The Idaho Department of Health and Welfare (DHW) announced Tuesday that it will shut down nine of its 29 offices across the state within the next two months. DHW will also lay off 126 state employees, including 32 in administrative offices in Boise. The closures and layoffs should save DHW $7 million and meet its reduced budget for staffing and offices.
The closures are spread across the state, with five in south and east Idaho towns, including Soda Springs, American Falls, Rupert, Jerome, and Bellevue. Offices in Emmett, McCall, Orofino, and Bonners Ferry will also close before the next state fiscal year starts in July. Services will also be reduced at DHW’s St. Maries office.
The deciding factors in closing those offices included the number of people served by each office and the savings the department would realize through closure. “We looked at the client traffic in each of the offices and whether or not they were close to another office so that people in that area could find another office,” said DHW spokeswoman Emily Simnitt.
DHW has been closing all its offices every other Friday this year in an effort to meet shortfalls in the current budget. Simnitt said the department felt that permanently closing some offices is a better solution to its shrinking budget than Friday closures. “That was more of a temporary solution to try and manage with our reduced personnel budget,” she said. “We know that our budget has been reduced permanently going forward, and we needed to find a permanent solution. This will help us be able to better manage our work and to continue to do our best to help people receive the services that they need.” A DHW news release says the closures will cause hardship and inconvenience for many people, but resources are not available to continue the current level of office support.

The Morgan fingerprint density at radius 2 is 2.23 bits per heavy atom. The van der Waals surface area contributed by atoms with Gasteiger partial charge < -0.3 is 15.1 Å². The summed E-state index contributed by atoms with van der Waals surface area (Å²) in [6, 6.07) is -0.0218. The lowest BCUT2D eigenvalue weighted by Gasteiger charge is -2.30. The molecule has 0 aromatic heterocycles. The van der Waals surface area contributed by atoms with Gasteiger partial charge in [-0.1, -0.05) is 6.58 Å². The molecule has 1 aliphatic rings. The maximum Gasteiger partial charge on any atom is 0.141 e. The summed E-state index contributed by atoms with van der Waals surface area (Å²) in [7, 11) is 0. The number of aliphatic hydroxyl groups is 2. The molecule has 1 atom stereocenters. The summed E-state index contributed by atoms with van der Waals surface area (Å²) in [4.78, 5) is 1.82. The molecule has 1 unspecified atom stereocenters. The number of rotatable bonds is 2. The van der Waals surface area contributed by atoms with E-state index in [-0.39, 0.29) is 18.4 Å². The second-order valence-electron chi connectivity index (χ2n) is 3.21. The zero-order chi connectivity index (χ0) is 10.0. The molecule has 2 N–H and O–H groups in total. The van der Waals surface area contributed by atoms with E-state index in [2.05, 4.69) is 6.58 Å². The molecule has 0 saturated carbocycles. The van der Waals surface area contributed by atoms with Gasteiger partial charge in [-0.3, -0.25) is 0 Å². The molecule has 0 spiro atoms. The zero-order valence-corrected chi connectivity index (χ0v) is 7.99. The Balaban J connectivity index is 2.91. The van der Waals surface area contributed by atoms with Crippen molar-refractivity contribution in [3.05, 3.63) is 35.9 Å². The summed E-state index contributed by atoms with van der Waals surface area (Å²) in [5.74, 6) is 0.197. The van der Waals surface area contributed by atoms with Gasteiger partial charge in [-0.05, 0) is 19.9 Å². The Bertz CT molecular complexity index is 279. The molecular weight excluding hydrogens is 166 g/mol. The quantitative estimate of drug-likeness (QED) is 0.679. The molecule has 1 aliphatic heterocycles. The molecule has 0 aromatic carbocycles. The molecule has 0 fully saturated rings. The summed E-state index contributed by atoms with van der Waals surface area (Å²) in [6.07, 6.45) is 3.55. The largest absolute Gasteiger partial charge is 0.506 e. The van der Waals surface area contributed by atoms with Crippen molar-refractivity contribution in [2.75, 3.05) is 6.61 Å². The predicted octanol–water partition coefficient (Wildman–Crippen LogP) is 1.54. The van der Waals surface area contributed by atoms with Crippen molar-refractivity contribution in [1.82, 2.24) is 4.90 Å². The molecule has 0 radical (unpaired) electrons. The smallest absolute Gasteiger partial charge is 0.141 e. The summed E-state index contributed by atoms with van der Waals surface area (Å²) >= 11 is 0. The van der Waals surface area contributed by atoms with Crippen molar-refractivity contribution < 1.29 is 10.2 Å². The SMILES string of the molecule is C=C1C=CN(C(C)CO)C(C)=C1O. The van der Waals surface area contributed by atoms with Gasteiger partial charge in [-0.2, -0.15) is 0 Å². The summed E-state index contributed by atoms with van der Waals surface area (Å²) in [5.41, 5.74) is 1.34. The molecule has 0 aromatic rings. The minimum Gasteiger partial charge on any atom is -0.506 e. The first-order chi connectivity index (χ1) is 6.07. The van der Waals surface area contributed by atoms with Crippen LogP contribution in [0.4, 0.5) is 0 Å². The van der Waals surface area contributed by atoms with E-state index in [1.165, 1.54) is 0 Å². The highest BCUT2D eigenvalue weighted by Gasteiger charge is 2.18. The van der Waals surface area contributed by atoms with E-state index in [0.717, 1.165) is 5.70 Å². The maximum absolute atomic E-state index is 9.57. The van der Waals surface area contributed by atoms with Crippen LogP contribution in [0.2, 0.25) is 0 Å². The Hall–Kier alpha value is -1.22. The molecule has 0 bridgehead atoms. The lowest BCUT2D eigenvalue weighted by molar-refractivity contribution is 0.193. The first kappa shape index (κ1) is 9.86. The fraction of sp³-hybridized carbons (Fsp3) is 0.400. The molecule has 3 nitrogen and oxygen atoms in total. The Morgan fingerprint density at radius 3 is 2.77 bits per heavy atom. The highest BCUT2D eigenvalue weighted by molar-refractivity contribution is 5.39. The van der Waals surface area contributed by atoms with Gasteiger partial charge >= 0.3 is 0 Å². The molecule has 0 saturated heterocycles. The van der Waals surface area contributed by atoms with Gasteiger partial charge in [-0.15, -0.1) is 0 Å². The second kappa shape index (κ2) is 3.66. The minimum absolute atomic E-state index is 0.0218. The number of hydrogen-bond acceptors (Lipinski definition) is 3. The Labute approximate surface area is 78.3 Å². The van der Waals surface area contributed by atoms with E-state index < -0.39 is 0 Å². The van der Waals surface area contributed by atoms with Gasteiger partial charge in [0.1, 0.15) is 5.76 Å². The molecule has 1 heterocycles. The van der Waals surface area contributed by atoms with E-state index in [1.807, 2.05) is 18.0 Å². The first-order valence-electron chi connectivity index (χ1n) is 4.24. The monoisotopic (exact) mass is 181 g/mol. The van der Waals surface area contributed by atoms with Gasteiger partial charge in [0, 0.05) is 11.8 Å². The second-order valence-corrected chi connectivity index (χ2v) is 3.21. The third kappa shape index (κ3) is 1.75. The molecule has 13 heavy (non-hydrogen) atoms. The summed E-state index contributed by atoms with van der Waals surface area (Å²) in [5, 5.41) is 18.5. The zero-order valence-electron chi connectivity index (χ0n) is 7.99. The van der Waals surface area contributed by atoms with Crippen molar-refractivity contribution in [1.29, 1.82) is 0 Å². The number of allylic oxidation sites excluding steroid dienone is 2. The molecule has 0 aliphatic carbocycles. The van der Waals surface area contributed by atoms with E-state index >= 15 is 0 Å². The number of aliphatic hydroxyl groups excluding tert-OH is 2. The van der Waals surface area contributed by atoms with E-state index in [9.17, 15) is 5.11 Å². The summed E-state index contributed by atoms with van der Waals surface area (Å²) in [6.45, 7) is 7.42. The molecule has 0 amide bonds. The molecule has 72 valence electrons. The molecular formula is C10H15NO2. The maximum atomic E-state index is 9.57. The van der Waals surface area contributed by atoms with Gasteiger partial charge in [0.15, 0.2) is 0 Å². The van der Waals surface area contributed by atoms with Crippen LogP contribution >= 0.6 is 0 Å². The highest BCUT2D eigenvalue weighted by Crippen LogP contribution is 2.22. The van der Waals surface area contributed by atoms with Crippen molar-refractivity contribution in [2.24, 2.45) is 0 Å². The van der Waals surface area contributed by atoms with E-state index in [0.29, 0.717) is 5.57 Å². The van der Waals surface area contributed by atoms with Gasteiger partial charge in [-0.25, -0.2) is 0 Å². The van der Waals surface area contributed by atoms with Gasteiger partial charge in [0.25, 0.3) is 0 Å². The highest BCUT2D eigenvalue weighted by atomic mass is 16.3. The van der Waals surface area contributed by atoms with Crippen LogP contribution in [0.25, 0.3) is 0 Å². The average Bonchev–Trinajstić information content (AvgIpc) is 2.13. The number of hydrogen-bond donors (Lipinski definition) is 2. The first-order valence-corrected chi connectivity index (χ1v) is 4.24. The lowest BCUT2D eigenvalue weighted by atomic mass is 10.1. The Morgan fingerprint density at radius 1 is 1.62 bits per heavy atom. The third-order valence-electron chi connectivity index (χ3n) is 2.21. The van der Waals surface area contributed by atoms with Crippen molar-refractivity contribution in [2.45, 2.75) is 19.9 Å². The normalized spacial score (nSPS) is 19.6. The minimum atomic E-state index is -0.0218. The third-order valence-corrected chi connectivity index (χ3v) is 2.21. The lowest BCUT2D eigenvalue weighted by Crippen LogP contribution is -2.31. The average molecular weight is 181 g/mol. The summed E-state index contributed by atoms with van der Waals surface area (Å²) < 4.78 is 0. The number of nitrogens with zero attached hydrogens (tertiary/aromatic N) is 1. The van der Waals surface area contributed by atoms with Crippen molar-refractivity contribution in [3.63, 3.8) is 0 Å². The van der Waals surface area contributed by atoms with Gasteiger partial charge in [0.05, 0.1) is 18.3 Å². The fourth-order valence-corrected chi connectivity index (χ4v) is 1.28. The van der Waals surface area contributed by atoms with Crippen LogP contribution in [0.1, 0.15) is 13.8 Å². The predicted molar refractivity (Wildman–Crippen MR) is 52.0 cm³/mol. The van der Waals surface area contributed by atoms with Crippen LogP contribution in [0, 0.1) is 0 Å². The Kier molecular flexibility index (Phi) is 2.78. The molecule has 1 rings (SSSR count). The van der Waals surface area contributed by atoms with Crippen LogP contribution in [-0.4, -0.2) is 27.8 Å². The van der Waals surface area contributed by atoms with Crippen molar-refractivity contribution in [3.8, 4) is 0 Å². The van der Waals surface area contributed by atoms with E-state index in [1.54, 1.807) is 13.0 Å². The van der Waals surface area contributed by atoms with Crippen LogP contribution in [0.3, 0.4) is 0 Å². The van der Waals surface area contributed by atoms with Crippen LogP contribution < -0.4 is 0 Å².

Closing the nine offices will lead to 21 positions being eliminated. Along with the 32 layoffs in Boise, 73 workers at other DHW offices and institutions will be without work in two months.
DHW will also need to reduce spending in other budgets, including Medicaid, which takes up 75 percent of DHW’s budget. “We are continuing to work on that within the guidelines that the Legislature set, working with providers to try to find some savings,” Simnitt said.
STAY CONNECTED with the latest news, research and opinions from the Gem State.